Regression in Senior Leaders: Positional power as a last resort
It had to be described as a tantrum. He was red in the face, pounded the table, yelled “bad” words, and pointed his finger. “This is not OK!” was the mildest line from his outburst. Later, when we talked about that communication that took place in his team meeting, he explained that he was frustrated that such senior executives could be satisfied with the “half-assed results” reported. I asked if he had used such strong language and such impassioned speech when he was a more junior leader. “Never.”
As his coach, I asked, “Why now?” and he couldn’t actually tell why. Although some in the executive ranks have simply had poor self-control throughout their careers, we have repeatedly seen leaders regress when they get the promotions they seek. Not all throw loud fits, but many behave in ways that would be more typically expected from a small child. Why do so many senior leaders behave so badly when they are frustrated or disappointed?
Sometimes it’s merely a working pattern that has never been challenged. Steve Jobs, when asked about his habit of leaving employees in tears with insults and derogatory comments told his biographer, Walter Isaacson, “That’s just the way I am.” Surgeons who move into healthcare administrative roles can sometimes carry over the culture and expectations of the operating room into the executive suite. Absolute clarity and perfectionism are necessary in the surgical suite and most surgeons have never been really faced the impact on their teams. In fact, like Steve Jobs, many have found that their teams are more loyal when they’ve had little praise and work extra hard to experience that again. They don’t always resent the demanding and critical environment when it leads to the absence of errors and high percentages of successful outcomes.
In other cases, senior leaders can make use of explosive moments because they use them deliberately and selectively. Sometimes a tantrum is useful if people doubt your seriousness. But the costs are high so we need to make sure it is the right response. For those leaders who are generally calm and tend to focus on what’s working and affirming the efforts of those they lead, a measured passionate reaction can provide the right frame for their typical geniality. I realize that measured and passionate probably don’t belong in the same sentence, but the point is that there is an important distance between an energetic and deeply felt communication, full of fire for some important theme on the one hand, and an explosion driven purely by unexamined emotional fury on the other. Emotion can be a powerful tool unless it has taken over and is itself the only driver of our behavior. This is particularly difficult for executives who are unused to expressing more moderate emotion or who have difficulty knowing how they feel except when they’re angry or disgusted.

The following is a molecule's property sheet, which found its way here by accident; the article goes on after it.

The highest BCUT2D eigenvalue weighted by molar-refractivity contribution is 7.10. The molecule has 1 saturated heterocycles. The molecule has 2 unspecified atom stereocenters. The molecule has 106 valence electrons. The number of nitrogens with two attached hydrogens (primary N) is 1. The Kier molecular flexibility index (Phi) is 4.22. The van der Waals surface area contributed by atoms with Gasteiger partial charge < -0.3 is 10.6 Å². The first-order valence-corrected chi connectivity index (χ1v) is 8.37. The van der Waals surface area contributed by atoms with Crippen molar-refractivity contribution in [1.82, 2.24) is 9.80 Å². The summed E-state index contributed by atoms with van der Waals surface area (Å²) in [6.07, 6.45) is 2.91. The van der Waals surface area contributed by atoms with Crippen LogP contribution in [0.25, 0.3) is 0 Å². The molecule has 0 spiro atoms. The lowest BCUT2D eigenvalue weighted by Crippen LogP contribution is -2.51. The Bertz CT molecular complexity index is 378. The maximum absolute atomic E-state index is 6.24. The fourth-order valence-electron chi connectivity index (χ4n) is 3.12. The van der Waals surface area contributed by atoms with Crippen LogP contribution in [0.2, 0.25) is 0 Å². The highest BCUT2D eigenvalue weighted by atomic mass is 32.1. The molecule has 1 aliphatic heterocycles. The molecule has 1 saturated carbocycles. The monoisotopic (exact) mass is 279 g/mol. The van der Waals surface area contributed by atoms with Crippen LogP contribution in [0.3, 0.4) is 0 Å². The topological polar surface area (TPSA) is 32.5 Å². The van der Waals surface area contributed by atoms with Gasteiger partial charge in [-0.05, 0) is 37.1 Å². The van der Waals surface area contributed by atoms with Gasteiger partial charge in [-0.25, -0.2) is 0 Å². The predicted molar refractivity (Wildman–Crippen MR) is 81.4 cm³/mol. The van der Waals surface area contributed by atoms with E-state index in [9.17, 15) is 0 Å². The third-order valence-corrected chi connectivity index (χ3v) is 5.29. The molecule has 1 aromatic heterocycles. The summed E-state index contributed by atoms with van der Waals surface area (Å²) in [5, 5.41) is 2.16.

In recent years, I’ve seen some cases that seem different to me. Like the CEO described earlier, angry outbursts that weren’t seen earlier in a career emerge with promotion to very senior positions. Is promotion necessarily a regression-inducing experience? Probably not, but there are some interesting dynamics that affect the ways we adapt to a new position. Of course, there are the usual suspects: multiple changes, new responsibilities, new reporting relationships, and so on. The sheer number of surprising changes can throw a person off kilter. We are so often excited at the prospects in a new job, we forget the demands of the learning curve. Michael Watkins and others have presented these demands whether or not we give them the attention they deserve.